The difficulty in closing funding for some recently concluded corporate takeovers has presented an arbitrage profit opportunity for investors willing to take some risk. In particular I refer to the $52 billion mega takeover of U.S. brewer Anheuser-Busch (Ticker : BUD), the company that is famous for Budweiser Beer, by Belgian brewer InBev. Both are well capitalized, large cap stocks, and both companies’ boards have approved the takeover. Yet InBev is feeling the impact of the credit squeeze on the deal financing and last week postponed its $13.4 billion rights issue to complete the takeover of Anheuser-Busch, but reiterated it still planned to close the purchase of the U.S. brewer by year-end. This uncertainty and potential that the deal could fall through caused BUD to trade significantly below the deal price of $70 and hence the arbitrage opportunity.
Arbitrage spreads, which measure the difference between the offered takeover price and the target company’s current trading price, have remained wide even on deals with clue chip names and committed funding. Historically, the wider the spread, the more investors doubt a deal will close. Arbitrage opportunities are simply short-term times to profit from the differences in the current and expected price.
InBev and Anheuser-Busch primarily sell alcoholic products that are nearly recession-proof, yet the arbitrage spread clearly shows the market things that one or more of the consortium of 19 banks financing the deal may pose risks to the deal going through. Lenders signed up for the first round of funding in August 2008, but financing costs were more than originally expected since the debt carried one of the highest interest margins ever seen on an investment-grade loan, sources previously said. In addition to the credit crunch, the strengthening dollar is increasing the cost of the deal to InBev.
However the management of both companies have reiterated that the deal will close by the end of the year despite short term challenges. The recent share price jump in BUD shows that the market is also starting to coming around that the deal will go through. Uncertainty and the possibility of other distractions like the recent court challenge by Group Modelo SA regarding buying back Anheuser-Busch stake in it, will mean there will continue to be some level of arbitrage spread, but to profit form it you need to act soon.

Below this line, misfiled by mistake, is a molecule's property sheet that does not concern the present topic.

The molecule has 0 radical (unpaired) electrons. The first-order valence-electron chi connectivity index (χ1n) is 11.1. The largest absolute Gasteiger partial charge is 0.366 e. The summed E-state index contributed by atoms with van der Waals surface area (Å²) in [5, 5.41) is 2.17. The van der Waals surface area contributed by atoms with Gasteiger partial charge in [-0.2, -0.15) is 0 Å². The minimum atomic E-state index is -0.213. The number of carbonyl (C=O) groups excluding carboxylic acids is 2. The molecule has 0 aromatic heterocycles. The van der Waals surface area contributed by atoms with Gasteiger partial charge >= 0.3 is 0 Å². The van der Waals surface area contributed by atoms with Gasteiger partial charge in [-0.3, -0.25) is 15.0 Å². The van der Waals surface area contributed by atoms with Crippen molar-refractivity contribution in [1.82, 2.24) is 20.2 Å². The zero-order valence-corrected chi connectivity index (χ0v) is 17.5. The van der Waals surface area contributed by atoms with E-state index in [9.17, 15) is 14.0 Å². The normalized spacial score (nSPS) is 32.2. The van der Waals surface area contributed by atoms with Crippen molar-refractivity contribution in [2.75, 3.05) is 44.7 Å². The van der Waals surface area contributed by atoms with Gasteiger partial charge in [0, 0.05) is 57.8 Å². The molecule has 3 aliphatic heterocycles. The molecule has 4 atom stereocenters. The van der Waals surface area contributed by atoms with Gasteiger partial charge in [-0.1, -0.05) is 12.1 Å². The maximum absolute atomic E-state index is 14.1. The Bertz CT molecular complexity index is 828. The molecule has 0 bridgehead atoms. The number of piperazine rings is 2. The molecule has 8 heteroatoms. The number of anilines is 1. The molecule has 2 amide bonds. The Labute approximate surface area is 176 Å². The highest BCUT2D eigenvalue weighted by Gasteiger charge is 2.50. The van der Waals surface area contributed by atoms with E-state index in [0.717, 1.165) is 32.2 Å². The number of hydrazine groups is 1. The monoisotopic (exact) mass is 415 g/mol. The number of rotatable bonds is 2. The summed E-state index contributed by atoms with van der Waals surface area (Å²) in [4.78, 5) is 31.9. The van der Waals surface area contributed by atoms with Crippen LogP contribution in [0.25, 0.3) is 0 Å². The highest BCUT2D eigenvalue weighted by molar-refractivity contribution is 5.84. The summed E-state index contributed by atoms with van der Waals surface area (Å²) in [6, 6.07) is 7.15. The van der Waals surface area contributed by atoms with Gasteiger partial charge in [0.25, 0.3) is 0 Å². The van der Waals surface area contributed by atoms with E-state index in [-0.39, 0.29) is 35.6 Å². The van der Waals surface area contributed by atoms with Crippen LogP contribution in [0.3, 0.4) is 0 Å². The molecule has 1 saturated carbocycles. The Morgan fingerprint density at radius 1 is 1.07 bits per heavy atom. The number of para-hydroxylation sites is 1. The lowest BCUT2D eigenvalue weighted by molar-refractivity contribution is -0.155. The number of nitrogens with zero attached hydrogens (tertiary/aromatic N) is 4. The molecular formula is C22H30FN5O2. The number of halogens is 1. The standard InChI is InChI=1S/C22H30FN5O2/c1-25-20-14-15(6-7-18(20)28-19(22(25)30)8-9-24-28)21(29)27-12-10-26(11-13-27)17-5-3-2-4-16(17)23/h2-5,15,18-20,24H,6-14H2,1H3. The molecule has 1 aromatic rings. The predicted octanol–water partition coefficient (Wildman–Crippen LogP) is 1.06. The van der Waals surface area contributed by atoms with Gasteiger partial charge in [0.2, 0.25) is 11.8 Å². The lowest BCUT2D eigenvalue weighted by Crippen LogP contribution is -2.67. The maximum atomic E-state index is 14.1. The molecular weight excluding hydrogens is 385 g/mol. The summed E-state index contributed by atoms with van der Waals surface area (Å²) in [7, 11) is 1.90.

How to profit from the arbitrage spread
At the time of writing, the Anheuser-Busch (BUD) stock price was around $60. This is 16% below the $70 a share take over price offered by InBev. The spread was as high as 17% last week when the credit market pressure was at its most severe. To play this deal you can buy the stock and then participate in the end of year takeover process (more expensive choice). Or as I am doing buy 5 contracts (500 shares) of the $65 Dec call option, which are currently trading around $2 (Total Cost = $1000, as opposed to $30,000 to buy the same amount of shares). So if the merger goes through at its current takeover price of $70, I will sell the option near expiry (Dec 19), and stand to make a ($5 – $2)*500 = $1500 profit in less than 2 months. This is a 150% return for a $1000 outlay. I could make even more (thanks to the time value of the options) if the deal terms are agreed to before hand and the arbitrage spread decreases.
So if you believe that the deal will go through at the current offer price, there is some easy money to be made. If not, then move on to your next deal. Stifel Nicolaus analysts put a 90% probability on the deal’s completion at $70 a share; Standard & Poor’s today said it expects the deal to close. And InBev has being trying to soothe the nerves of investors in these volatile times; it obtained guaranteed financing, launched a charm offensive, and followed perfectly all the classic steps in a hostile takeover.
Mind you playing the arbitrage spread for profit does have its risks. If this buyout does come apart or the deal terms change, Anheuser-Busch stock may be back in the mid-$40’s faster than anyone can ask what happened. This will mean the call options will expire worthless and I will have lost $1000. So do your own research and understand the risks before pursuing this opportunity.
Disclosure: I own 5 contracts of the BUD Dec $65 call option as discussed in this article.